Local gents Joel Schneider and Andy Lum give the oft-tired notion of blues-rock a kick in the britches with a hint of grunge and some Seattle edge. The Triple Door, $15.
Steep Canyon Rangers
Now that they’ve finally shed the dead weight of banjo player Steve Martin (joke!), the Steep Canyon Rangers take center stage with their award-winning bluegrass licks. The Triple Door, $25–$30.
Jeff Bridges and the Abiders
While his turn as a country singer in Crazy Heart earned Jeff Bridges an Academy Award, it also proved the Dude can sing. Moore Theatre, $37–$65.
Apr 5 & 6
Seattle Rock Orchestra Presents Chamber Rock
Blending classical sounds with the cutting edge is Seattle Rock Orchestra’s forte. The volunteer ensemble lends strings and brass to Bowie and Radiohead covers, but our favorite nights are the annual Chamber Rock concerts. SRO founder and chief composer Scott Teske handpicks an eclectic lineup of buzzy local bands—in April, members of Kithkin, Pollens, and the Lonely Forest join—for an intimate chamber-music show that rocks. Columbia City Theater, $12–$15.
British new wavers OMD pioneered synthpop by creating unabashedly poppy electronic music when many of their peers attempted to suss out a more cold, mechanical sound. After a decade-long break from 1996–2006, the band got right back to turning out fresh music; the latest album, English Electric, is set to drop this month. Showbox at the Market, $29–$31.
Nick Cave and the Bad Seeds
This rock concert’s tickets are will-call only. No bad seeds allowed (other than Nick’s). Paramount Theatre, sold out.
Untitled Feminist Show
Playwright Young Jean Lee can debate gender politics without saying a word; the latest “experiment” by the Spalding Gray Award winner is a practically dialogue-free comedy with women exploring feminism in their birthday suits. On the Boards, $25.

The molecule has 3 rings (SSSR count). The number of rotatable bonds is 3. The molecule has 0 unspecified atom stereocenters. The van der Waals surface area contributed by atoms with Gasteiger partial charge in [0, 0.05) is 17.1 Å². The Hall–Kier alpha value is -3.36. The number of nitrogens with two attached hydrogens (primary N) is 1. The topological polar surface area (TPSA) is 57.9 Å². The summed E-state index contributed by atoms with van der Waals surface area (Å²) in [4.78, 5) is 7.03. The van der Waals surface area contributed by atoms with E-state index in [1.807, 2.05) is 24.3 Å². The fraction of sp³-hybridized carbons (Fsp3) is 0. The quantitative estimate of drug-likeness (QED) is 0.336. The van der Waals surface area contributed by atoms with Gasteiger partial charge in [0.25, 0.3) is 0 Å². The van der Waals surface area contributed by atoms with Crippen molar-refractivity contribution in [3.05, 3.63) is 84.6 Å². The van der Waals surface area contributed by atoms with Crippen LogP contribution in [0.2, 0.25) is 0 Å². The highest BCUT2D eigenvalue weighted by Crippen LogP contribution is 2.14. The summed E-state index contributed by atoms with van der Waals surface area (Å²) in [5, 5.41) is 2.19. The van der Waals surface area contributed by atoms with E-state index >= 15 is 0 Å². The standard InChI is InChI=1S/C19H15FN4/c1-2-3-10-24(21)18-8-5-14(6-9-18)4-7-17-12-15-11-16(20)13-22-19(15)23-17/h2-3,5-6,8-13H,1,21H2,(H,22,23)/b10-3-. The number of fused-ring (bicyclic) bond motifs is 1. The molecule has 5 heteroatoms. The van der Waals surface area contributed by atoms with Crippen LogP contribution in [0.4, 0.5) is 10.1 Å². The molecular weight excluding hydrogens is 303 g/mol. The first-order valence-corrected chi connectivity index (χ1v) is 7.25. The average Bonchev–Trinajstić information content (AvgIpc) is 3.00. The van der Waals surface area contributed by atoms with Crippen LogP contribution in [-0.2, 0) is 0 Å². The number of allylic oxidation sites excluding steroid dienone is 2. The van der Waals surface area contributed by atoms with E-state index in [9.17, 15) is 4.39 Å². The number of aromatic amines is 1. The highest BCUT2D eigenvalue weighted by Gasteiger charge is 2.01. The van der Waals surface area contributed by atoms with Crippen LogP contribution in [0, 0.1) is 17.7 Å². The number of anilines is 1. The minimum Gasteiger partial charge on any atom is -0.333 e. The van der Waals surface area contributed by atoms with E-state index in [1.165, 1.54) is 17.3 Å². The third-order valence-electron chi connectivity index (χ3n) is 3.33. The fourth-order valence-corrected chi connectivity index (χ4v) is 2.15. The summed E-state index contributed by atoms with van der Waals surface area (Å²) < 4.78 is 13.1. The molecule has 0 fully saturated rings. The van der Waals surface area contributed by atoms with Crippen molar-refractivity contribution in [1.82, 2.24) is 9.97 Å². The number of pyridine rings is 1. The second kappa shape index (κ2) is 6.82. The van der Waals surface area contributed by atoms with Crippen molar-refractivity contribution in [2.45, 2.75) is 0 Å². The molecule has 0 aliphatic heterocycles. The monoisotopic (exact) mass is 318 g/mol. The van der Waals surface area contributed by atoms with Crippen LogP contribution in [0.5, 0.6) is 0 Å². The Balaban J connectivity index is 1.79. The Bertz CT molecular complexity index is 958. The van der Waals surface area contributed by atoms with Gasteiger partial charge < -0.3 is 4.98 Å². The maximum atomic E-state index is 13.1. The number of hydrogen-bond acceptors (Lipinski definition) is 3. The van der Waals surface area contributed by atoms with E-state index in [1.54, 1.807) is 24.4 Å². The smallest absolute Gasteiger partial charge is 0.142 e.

New Century Theatre Company’s adaptation of The Trial, Kafka’s cautionary tale of a man arrested on ambiguous charges who’s powerless in the face of “the Law,” isn’t going to be a standard play. “We want it to be an event,” said Darragh Kennan, who’ll star as Josef K. The stage is set in Inscape Arts, the former Immigration and Naturalization Service building where people used to be sworn in or detained. Don’t be surprised if they throw the book at you, too. Inscape Arts, $10–$30.
August: Osage County
Balagan Theatre continues its season of edgy modern theater—Avenue Q, Hedwig and the Angry Inch, Next to Normal—with Tracy Lett's Pulitzer-winning dramedy of midwestern family dysfunction. Veteran local actors Charles Leggett and Shellie Shulkin star. Balagan Theatre (aka Erickson Theatre Off Broadway), $25.
Apr 6–July 7
Beyond Books: The Independent Art of Eric Carle
Best known as the author and illustrator of children’s book The Very Hungry Caterpillar, Eric Carle’s boundless imagination is on display in his poster art, street photography, glass sculptures, and opera costume design. Tacoma Art Museum, $8–$10.
Apr 6–Sept 29
Paul Laffoley: Premonitions of the Bauharoque
Boston artist and architect Paul Laffoley imagines the self-coined “Bauharoque” era—a hybrid of Bauhaus utopia and Baroque extravagance—through brilliantly colored and diagrammed paintings best described as a karmic LSD trip. Henry Art Gallery.
Apr 4–May 18
The New York artist, who makes his debut, has a biography that reads like a Hollywood screenplay: Raised in three foster homes. Shipped to Europe and Asia as a merchant marine in 1945. Attended art school on the G.I. Bill, but worked most of his life as an orderly in the psych ward of a veteran’s hospital in New York. Through it all, he sketched and painted, amassing some 400 artworks that—until now—were a life’s story untold. Greg Kucera Gallery.
CLASSICAL & MORE
Handel’s Apollo e Dafne and Gloria
Dashing young soprano Amanda Forsythe and baritone Douglas Williams lend heat to Handel’s cantata, performed with the Pacific MusicWorks Baroque orchestra. Benaroya Hall, $40.
Early Music Guild: Benjamin Bagby’s Beowulf
Teachers, take note: This is the way to sell Beowulf to your students. Bagby conjures the minstrels of 1,000 years past with this bardic performance of the Old English epic, sung with an Anglo-Saxon harp as accompaniment. Town Hall, $15–$40.
The Shining and Room 237
SIFF pairs Stanley Kubrick’s 1980 horror-thriller The Shining with the new documentary Room 237, which explores the theorized hidden messages within The Shining. Pop culture guru Chuck Klosterman called it “the best nonfiction film I’ve seen” in 2012. SIFF Cinema Uptown, $6–$11 per film.